Christian Science Organization will
meet tonight at 8:15 in the chapel
of the Michigan League.
Conversation Hebrew class will be
held tonight at 7:00 at the Hillel
The Bibliophiles Section of the
Faculty Women's Club will meet at
2:30 today at 210 Devonshire Rd.
Michigan Dames: Child Study
group will meet in the League tonight
at 8 o'clock to hear Miss Catherine
Herbolsjheimer, University Hospital
dietitian, speak on cooking for young
Bookshelf and Stage Section of the
Faculty Women's Club will meet to-
day at 2:45 p.m. at the home of Mrs.
Charles E. Koella, The Cutting Apart-
ment, 709 S. State Street.
Coming Events
Chemistry Colloquim: Miss Eliza-
beth M. Wing will speak on "The
Problem of Selenium in Soils and
Plants," on Wednesday, March 13, at

4:15 p.m. in Room 303 Chemistry
Building. All interested are invited.
Phi Sigma business meeting 8:00
p.m., Wednesday, March 13, in Out-
ing Club Room, Rackham Building.
Elections of new members and offi-
cers for next year. All actives urged
to be present.
The Pre-Medical So ety will meet
Wednesday, March 13, at 5:10 p.m., in
the East Amphitheatre, of the West
Medical Building. All interested pre-
medics should attend.
Graduate Students: A meeting will
be held Thursday, Mar. 14, at 7:30
p.m. in the Amphitheatre of the
Rackham Building to discuss plans
for the formation of a graduate coun-
cil. The purpose of the council would
be to promote and cordinate gradu-
ate activities, both social and edu-
cational, and to better relations be-
tween graduate students and faculty.
Your attendance is necessary to as-
sure success. If unable to attend,
please indicate your interest byesign-
ing list at the Information Desk in
the Rackham Building.
U. of M. Flying Club will c6nduct
a flying meet Sunday afternoon,
March 17, at the Ypsilanti airport.
All participants must have logged at
least one-half hour of practice during
the week preceding the meet. Car
leaves front of Union at 2:10 p.m. on
Mimes meeting on Wednesday eve-
ning at 8 o'clock in the Union. All
members must be present.
Glider Club will show a 1-hour
colored film on "The 1939 National
Soaring Contest at Elmira," on Thurs-
day, March 14, 7:30 p.m. in Room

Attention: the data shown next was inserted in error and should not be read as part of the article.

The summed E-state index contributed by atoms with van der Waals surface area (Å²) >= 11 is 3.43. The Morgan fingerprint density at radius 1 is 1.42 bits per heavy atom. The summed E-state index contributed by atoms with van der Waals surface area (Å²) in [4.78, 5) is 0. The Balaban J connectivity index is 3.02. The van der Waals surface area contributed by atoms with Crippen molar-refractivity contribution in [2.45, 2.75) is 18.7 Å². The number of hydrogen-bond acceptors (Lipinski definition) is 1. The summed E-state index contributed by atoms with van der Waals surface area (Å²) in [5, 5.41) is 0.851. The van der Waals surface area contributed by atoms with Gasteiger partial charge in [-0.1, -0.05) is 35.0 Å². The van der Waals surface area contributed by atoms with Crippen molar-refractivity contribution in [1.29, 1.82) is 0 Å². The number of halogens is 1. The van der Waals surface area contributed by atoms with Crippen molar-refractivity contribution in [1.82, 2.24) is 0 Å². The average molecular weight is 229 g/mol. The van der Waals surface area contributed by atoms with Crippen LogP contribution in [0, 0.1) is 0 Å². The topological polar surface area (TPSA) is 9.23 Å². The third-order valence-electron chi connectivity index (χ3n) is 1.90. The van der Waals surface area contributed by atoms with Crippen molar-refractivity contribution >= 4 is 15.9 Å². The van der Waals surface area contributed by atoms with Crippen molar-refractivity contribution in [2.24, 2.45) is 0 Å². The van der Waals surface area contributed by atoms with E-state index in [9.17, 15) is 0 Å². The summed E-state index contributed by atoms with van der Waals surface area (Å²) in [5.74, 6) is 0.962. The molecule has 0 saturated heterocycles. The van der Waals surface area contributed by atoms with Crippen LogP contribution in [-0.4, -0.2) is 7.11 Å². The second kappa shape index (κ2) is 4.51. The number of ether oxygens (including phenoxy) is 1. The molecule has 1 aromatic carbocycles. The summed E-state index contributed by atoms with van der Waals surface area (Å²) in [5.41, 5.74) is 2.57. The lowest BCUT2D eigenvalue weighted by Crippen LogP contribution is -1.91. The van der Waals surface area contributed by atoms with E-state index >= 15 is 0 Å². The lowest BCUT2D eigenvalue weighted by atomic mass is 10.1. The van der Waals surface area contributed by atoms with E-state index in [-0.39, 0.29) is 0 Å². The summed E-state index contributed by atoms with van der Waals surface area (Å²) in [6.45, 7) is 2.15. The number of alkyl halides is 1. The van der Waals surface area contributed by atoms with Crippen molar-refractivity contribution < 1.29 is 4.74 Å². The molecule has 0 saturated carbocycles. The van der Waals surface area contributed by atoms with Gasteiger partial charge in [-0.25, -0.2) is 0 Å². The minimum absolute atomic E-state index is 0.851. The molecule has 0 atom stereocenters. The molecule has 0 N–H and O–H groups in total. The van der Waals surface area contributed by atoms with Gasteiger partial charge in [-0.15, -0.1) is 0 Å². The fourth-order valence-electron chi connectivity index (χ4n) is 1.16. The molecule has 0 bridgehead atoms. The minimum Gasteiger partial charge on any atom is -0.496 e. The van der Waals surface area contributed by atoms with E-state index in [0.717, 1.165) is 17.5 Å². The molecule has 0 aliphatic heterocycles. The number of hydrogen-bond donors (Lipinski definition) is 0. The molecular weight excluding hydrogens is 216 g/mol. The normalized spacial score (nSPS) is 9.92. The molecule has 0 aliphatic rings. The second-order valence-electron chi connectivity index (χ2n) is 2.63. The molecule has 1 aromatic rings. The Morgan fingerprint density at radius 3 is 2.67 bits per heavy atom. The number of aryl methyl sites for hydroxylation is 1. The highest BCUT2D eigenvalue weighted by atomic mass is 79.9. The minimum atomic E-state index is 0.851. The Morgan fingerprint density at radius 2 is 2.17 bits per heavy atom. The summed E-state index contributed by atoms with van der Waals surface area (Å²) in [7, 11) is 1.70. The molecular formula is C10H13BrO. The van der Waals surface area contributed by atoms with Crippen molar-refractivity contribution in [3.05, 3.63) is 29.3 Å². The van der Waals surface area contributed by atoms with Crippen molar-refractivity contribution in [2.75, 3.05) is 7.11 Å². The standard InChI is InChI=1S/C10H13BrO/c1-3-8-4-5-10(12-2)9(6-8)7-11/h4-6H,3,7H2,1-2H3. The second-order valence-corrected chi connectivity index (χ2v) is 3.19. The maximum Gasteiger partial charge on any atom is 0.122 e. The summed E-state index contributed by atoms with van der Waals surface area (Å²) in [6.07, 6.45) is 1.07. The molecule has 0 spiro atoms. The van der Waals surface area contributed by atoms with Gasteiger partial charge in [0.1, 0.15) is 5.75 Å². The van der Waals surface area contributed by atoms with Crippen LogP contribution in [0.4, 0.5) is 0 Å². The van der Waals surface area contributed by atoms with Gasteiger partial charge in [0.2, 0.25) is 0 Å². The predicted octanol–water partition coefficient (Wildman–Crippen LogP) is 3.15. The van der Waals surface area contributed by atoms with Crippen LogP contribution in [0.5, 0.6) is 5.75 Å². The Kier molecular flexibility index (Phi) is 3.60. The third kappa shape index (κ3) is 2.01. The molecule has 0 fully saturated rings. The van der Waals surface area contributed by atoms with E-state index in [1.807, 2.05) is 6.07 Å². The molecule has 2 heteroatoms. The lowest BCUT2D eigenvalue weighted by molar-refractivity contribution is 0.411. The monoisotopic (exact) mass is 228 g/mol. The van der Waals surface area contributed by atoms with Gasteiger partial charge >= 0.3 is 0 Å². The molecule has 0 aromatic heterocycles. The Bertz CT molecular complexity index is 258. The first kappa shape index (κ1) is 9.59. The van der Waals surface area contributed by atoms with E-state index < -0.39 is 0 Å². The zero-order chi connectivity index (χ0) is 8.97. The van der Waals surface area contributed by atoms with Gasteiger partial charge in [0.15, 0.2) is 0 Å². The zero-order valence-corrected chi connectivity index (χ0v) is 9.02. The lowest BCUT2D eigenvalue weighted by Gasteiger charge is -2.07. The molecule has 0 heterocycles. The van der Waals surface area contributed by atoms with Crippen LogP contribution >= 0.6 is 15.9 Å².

Prof. Dunham Tells
Of Quaker Tenet§
Leading the third symposium of
tlP ' F rstCongegational Church,.
Prof. Arthur Dunham of the sociol-
ogy department described Quaker
tenets and church organization in
his speech, "Why I Am A Quaker"
Sunday morning.
The quiet meditation of the Qua-
ker ceremony is unique, providing
the participants with inspiration al-
though little at times is spoken,
Prof. Dunham stated. The church
appoints one person to start and con-
clude the service.
students, and next in size was New
York, with 26 students. There were
nine students registered from foreign'
countries-four from China, two
from the West Indies, two from
Hawaii, and one from the Phillip-

348, West Engineering Bud
Members requested to attend and the
public is welcome.
Open house, Barbour Gymnisalin
on Wednesday evening, arch 13,
7:30-9:30. Special guests invited are
residents of Adams House and the
League Houses inZone e All tu-
dents welcome.
Independent Girls: All independent
women interested in lower cost hous-
ing and other economic and social
advantages of cooperative living are
invited to attend an informal tea at
the Alice F. Palmer Cooperative
House at 1511 Washtenaw Satutday
March 16, from 3 to 5 p.m. Call
2-2218 for further information.
Ann Arbor Independents meeting
on Thursday at 4:15 p.m. in the
Seminar in Oriental Religions:
Confucianism will be disc ed by
Ang Tsung Liu at the third \neeting
of the Seminar, Lane Hall, 7:30, wed-
nesday evening. All interested stu-
dents invited,.
Professor Robert Angell will review
"The Idea of a Christian Society" by
T. S. Eliot, at Lane Hall Library,
Thursday, 4:15 p.m.
Michigan Dames: Drama group is
meeting in the home of Mrs. Carl
V. Weller, 11:30 Fair Oaks Parkway
Wednesday evening at to'clock,
Or No, Pahts
for me*
13,14-, 15, 16